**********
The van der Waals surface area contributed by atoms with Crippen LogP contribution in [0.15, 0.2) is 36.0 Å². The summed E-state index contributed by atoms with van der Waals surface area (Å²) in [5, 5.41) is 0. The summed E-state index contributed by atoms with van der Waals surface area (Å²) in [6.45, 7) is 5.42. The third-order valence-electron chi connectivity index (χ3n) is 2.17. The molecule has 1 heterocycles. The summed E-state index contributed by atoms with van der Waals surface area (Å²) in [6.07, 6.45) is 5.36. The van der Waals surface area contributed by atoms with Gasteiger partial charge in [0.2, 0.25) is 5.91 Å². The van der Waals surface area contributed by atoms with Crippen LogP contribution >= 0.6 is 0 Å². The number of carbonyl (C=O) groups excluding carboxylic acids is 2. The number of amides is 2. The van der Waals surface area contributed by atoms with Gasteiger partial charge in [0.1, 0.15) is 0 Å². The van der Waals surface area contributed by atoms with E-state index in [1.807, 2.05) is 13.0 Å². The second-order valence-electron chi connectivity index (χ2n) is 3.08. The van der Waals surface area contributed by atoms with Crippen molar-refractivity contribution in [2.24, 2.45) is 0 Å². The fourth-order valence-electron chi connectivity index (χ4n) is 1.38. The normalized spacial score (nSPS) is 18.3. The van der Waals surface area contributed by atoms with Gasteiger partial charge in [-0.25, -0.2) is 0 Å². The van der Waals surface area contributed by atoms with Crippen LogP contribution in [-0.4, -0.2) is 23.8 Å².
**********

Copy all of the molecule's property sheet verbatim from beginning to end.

The van der Waals surface area contributed by atoms with Crippen LogP contribution in [0.15, 0.2) is 36.0 Å². The summed E-state index contributed by atoms with van der Waals surface area (Å²) in [5, 5.41) is 0. The summed E-state index contributed by atoms with van der Waals surface area (Å²) in [6.45, 7) is 5.42. The third-order valence-electron chi connectivity index (χ3n) is 2.17. The molecule has 1 heterocycles. The summed E-state index contributed by atoms with van der Waals surface area (Å²) in [6.07, 6.45) is 5.36. The van der Waals surface area contributed by atoms with Gasteiger partial charge in [0.2, 0.25) is 5.91 Å². The van der Waals surface area contributed by atoms with Crippen LogP contribution >= 0.6 is 0 Å². The number of carbonyl (C=O) groups excluding carboxylic acids is 2. The number of amides is 2. The van der Waals surface area contributed by atoms with Gasteiger partial charge in [0.1, 0.15) is 0 Å². The van der Waals surface area contributed by atoms with E-state index in [1.807, 2.05) is 13.0 Å². The second-order valence-electron chi connectivity index (χ2n) is 3.08. The van der Waals surface area contributed by atoms with Crippen molar-refractivity contribution in [2.24, 2.45) is 0 Å². The fourth-order valence-electron chi connectivity index (χ4n) is 1.38. The normalized spacial score (nSPS) is 18.3. The van der Waals surface area contributed by atoms with Gasteiger partial charge in [-0.25, -0.2) is 0 Å². The van der Waals surface area contributed by atoms with Crippen LogP contribution in [-0.4, -0.2) is 23.8 Å².